The product kata
Recently I stumbled upon an excellent blog post by Melissa Perri, a product manager and UX designer. In this post she describes a way named ‘the product kata’.
The product kata starts with defining the direction: the problem, job or task I want to address.
After a listening tour with the different stakeholders (including clients and users), the requirements list and a contextual observation of the current solution I can at least give a rough description of the problem.
These steps help me to get a basic understanding of the domain and the current situation. In my old way of doing things I would now rush towards the solution. I would identify the next step(s) bearing the most value for the client and along the way remove the shortcomings of the current solution. But wait. The product kata proposes a different way.
A different way
Let’s use an example from a real project. Say the client needs a way to check incoming values measured by some sensors. The old solution plots these values over time in a chart. It lacks important contextual information, has no notion of what ‘checking the values’ mean and therefore cannot document the check result. Since the process of checking the values is central to the business we need to put it first and foremost. Following the product kata I define the direction as ‘check the sensor values’.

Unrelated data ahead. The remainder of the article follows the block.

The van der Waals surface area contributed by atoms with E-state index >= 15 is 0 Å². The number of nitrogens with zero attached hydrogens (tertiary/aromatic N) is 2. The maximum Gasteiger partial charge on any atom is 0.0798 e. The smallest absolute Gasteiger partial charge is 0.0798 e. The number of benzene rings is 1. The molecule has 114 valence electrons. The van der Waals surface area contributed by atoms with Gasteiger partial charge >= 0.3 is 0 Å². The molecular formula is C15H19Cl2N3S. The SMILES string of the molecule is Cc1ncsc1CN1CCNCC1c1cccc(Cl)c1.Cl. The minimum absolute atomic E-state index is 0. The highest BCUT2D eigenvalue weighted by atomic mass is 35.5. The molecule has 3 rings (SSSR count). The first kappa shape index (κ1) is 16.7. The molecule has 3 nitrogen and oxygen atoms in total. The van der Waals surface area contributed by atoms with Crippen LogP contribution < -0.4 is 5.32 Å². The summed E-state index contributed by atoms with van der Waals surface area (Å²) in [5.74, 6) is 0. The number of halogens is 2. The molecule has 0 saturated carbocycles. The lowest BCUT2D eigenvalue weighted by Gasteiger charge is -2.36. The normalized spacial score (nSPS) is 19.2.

Direction: check the sensor values
To see if I reached the goal the kata needs a target condition which I define as ‘the user should be able to check the sensor values and record the check result’.
Target condition: the user should be able to check the sensor values and record the check result
Currently the user isn’t able to check anything. So the next step of the kata is to look at the current condition. If the current condition matches the target condition I am done. The current condition in my example is that the user cannot check the sensor values in the right way.
Current condition: the user cannot check the values in the right way
The first obstacle to achieving the target condition is that I don’t know what the right way is. Since the old solution lacks some important information to fulfill the check my first obstacle I want to address is to find out what information does the user need.
Obstacle: what additional information (besides the values themselves) does the user need
Since the product kata originates from lean product management I need to find an efficient step which addresses this obstacle. In my case I choose to make a simple paper sketch of a chart and interview the user about which data they needed in the past.
Step: paper sketch of chart (to frame the discussion) and interview about information needed in the past